Pesqueira Canyon is a fairly standard, lower-elevation, mesquite- and oak-dominated border canyon. It isn’t particularly known as a birding site, but it was lively with breeding birds and migrants passing through for a total of 43 species.

The highlights were four GRAY HAWKS, four COMMON GROUND-DOVES, three GREATER ROADRUNNERS, 15 migrant GRAY FLYCATCHERS, VERMILION, ASH-THROATED, and BROWN-CRESTED FLYCATCHERS, BLACK-TAILED GNATCATCHER, CURVE-BILLED and a minimum of five CRISSAL THRASHERS, a couple of LUCY’S WARBLERS (one of which was singing!), migrant MacGILLIVRAYS, YELLOW, and WILSON’S WARBLERS, an impressive 37 RUFOUS-WINGED SPARROWS, WESTERN TANAGER, BLACK-HEADED and BLUE GROSBEAKS, and BULLOCK’S ORIOLE.

Common Ground-Dove

 

August 18th, 2017
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Yellow-billed Cuckoo survey - Pesqueira Canyon

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  • Hover over the photos to see the species name or site description

A thoroughly enjoyable cuckoo survey at Pesqueira Canyon near Nogales. Jennie and I found 43 species, including the main target, a YELLOW-BILLED CUCKOO. We also found a rare butterfly.

Yellow-billed Cuckoo

Yellow-billed Cuckoo

Also in the canyon this morning, lots more birds feeding on the abundant insect life. Three BLACK-BELLIED WHISTLING-DUCKS flew over, and we also encountered two MONTEZUMA QUAIL, four GRAY HAWKS, COMMON GROUND-DOVE, five GREATER ROADRUNNERS, five migrant GRAY FLYCATCHERS, BROWN-CRESTED FLYCATCHER, CRISSAL THRASHER, MacGILLIVRAY’S WARBLER, RUFOUS-WINGED, BOTTERI’S, CASSIN’S, BLACK-THROATED, LARK, and RUFOUS-CROWNED SPARROWS, SUMMER TANAGER, BLUE GROSBEAK, VARIED BUNTING, HOODED and BULLOCK’S ORIOLES, and BRONZED COWBIRD.

Blue Grosbeak

Cow and flies!

Of the abundant insects, one stood out as the highlight – in fact, highlight of the day, and one of the best things I’ve found all year. I spotted a ‘patch’ butterfly and something struck me as being different from the regular Bordered Patch and worthy of further investigation. I got a documentary photo and later realized it was worth a second look, as it was a rare Mexican vagrant, a ROSITA PATCH, which has only been recorded in Arizona a handful of times.

Rosita Patch

 

May 2nd, 2017
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Five-striped Sparrows at California Gulch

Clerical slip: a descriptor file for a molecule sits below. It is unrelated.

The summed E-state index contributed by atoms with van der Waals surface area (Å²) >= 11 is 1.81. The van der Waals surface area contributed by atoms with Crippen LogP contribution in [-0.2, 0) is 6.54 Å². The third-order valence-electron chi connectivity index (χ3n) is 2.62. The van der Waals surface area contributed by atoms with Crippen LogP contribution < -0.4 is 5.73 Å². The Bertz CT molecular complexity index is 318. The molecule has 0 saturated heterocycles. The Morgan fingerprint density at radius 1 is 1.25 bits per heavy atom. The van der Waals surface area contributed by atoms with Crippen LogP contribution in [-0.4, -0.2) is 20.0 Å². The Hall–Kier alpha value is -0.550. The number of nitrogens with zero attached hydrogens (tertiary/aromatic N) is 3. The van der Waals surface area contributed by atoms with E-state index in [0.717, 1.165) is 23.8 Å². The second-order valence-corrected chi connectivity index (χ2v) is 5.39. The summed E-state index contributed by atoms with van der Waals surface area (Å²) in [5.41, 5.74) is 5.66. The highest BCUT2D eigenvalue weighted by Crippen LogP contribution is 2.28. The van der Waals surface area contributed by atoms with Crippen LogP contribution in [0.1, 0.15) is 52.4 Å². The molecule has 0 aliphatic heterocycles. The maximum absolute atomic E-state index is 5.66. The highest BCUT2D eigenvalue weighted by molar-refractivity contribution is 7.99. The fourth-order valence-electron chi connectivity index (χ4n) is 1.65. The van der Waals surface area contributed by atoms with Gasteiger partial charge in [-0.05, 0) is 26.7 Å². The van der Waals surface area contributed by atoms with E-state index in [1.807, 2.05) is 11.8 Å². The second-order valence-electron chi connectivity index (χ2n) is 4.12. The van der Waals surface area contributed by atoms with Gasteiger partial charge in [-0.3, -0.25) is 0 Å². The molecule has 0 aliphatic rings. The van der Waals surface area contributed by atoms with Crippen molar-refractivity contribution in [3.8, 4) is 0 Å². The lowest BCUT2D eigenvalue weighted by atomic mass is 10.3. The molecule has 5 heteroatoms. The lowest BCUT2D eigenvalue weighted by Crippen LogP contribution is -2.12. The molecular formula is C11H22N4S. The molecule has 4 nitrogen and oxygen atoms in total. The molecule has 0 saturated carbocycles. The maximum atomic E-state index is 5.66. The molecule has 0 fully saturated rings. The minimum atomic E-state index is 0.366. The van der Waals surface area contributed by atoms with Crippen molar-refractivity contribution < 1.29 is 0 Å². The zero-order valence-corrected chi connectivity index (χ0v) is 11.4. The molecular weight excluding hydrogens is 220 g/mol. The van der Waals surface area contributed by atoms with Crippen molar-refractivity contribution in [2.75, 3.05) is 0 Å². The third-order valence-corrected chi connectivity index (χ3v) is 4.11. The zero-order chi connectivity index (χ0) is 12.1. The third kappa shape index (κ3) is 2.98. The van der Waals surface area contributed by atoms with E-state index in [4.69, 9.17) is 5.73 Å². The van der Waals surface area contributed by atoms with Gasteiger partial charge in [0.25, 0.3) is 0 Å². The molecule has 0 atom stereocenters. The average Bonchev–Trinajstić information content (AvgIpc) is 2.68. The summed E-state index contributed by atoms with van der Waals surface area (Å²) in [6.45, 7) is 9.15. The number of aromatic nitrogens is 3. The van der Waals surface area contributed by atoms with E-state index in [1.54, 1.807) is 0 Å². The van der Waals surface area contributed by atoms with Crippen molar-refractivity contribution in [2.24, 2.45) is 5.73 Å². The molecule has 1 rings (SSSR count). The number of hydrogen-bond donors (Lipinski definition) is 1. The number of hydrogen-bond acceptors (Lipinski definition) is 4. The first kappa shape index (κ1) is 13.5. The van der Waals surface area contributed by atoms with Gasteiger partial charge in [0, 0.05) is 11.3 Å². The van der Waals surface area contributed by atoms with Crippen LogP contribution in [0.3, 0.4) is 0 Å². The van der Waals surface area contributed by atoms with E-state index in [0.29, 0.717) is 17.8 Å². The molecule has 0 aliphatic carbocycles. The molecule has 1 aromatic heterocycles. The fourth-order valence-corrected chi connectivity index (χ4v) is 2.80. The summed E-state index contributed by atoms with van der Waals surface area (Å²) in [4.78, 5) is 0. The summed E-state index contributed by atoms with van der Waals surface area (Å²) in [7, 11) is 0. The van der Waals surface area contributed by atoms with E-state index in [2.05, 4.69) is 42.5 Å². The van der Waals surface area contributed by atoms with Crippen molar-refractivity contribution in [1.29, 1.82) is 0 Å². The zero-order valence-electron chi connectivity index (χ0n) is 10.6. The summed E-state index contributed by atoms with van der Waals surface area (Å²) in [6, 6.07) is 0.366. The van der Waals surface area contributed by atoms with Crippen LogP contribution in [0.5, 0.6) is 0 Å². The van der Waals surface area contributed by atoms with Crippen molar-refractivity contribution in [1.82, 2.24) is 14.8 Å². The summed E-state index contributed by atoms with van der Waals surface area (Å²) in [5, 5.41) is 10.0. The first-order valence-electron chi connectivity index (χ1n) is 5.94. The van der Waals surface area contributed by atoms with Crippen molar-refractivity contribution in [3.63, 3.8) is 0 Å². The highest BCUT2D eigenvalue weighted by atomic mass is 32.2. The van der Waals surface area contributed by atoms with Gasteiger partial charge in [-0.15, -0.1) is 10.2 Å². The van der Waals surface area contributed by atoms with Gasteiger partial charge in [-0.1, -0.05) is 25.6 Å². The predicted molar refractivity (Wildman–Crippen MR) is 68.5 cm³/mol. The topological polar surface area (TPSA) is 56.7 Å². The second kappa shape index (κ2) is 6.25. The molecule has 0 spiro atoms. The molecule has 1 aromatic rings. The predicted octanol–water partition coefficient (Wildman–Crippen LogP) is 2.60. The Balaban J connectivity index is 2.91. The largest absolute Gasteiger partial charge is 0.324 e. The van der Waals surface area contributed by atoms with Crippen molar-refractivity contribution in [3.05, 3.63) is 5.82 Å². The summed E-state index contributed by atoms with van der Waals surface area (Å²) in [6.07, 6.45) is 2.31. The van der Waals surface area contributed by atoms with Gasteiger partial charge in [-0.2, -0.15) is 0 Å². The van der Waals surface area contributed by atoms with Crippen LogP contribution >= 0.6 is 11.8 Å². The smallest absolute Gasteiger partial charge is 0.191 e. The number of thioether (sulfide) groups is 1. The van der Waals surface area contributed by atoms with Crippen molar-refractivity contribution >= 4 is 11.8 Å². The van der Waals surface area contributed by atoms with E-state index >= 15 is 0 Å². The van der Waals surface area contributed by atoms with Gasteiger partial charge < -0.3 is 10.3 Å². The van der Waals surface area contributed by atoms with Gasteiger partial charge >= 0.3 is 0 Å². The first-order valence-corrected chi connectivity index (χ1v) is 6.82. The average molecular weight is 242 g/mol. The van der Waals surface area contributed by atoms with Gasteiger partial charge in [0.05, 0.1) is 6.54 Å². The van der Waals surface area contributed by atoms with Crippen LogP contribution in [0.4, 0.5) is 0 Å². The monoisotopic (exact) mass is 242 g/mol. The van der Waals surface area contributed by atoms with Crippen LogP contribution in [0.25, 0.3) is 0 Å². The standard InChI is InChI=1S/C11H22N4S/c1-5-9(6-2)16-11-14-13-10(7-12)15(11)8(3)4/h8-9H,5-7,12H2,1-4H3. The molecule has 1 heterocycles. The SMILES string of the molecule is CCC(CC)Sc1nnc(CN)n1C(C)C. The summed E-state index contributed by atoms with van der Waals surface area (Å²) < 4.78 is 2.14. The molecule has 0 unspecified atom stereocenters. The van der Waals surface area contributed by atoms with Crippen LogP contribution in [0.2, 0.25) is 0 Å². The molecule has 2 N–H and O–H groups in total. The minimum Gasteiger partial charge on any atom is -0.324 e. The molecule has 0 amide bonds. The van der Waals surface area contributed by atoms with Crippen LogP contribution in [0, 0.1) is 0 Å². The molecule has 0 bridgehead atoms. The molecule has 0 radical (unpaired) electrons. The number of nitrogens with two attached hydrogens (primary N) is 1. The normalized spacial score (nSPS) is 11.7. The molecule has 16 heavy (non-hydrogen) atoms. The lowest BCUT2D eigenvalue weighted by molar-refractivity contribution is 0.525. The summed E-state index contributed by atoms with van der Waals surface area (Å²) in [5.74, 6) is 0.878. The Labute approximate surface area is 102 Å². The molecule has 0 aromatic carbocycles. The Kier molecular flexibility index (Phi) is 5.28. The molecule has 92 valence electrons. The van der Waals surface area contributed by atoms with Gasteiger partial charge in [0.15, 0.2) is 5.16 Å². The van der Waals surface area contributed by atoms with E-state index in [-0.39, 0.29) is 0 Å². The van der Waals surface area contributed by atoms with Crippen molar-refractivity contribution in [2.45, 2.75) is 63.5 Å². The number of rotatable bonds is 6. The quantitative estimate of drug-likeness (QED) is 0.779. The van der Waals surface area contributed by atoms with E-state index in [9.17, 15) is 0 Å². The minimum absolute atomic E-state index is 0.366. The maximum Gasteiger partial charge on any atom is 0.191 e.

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A highly enjoyable day with my good friends, Jim and Pauline, with an emotional end to a long quest for a certain sparrow…

Arivaca Lake:

This excellent but under-watched site was lively as always, including CINNAMON TEAL, PIED-BILLED GREBE, GRAY HAWK, VERMILION FLYCATCHERS feeding young, DUSKY-CAPPED FLYCATCHER, YELLOW-BREASTED CHAT, RUFOUS-WINGED and LARK SPARROWS, LAZULI BUNTING, and HOODED and BULLCOK’S ORIOLES. We’d hoped to find Thick-billed Kingbirds as this is a regular site, but they weren’t around. Maybe they’re late, or maybe they’re not coming back this year. Time will tell.

Yellow Warbler

Most surprising was a male SUMMER TANAGER, which can often be a hard bird to get good views high in the cottonwoods, taking a shine to us and perching within a few feet of us in a mesquite. Quite stunning!

Summer Tanager

Summer Tanager

Summer Tanager

Summer Tanager

Summer Tanager

A pair of SWAINSON’S HAWKS were along the road, a regular site for this attractive summer hawk.

Swainson's Hawk

Swainson's Hawk

Confluence of California Gulch & Warsaw Canyon:

One particular FIVE-STRIPED SPARROW has been very good to me lately, showing well while the others continue to be elusive, as is normal until they start singing just before the monsoon season. Today we found its mate as well, which was keeping its head down in the usual fashion, but the showy bird was especially showy today.

I’d taken Jim and Pauline to the gulch before to look for Five-stripes, without success. Today was, therefore, a big deal for all of us, and it couldn’t have gone any better. I can always tell when seeing a particular target bird means that little bit more to my clients. Rather than jumping up and down and whooping with delight, they went silent, fixed it with a steely gaze, and took it all in with perhaps a little mist in their eyes. It was a real honor to share this moment with two of my longest-standing and favorite clients.

Five-striped Sparrow

Five-striped Sparrow

Five-striped Sparrow

Five-striped Sparrow

Five-striped Sparrow

Five-striped Sparrow

Five-striped Sparrow

Five-striped Sparrow

Also here, BELL’S VIREO, BLACK-TAILED GNATCATCHER, and RUFOUS-WINGED SPARROW.

Rufous-winged Sparrow

Ruby Lakes (aka California Gulch Dam, NOT at Ruby):

We spent a while hanging out at another under-birded yet productive site, enjoying ‘MEXICAN’ MALLARD with a bunch of fluffy ducklings, GRAY HAWK, COMMON GROUND-DOVE, NORTHERN BEARDLESS-TYRANNULET, VERMILION FLYCATCHERS feeding young, VIOLET-GREEN SWALLOW, LARK and RUFOUS-WINGED SPARROWS, SUMMER TANAGER, and LAZULI BUNTING.

Ruby Lakes

We also enjoyed the dragonflies perching along the water’s edge.

Mexican Amberwing

Variegated Meadowhawk

Peña Blanca Canyon:

We had just enough time to run up the canyon a short way to see if the WHISKERED SCREECH-OWL was showing at the entrance to her nest hole, which she was, kind of – we could just see the top of her head!

Whiskered Screech-Owl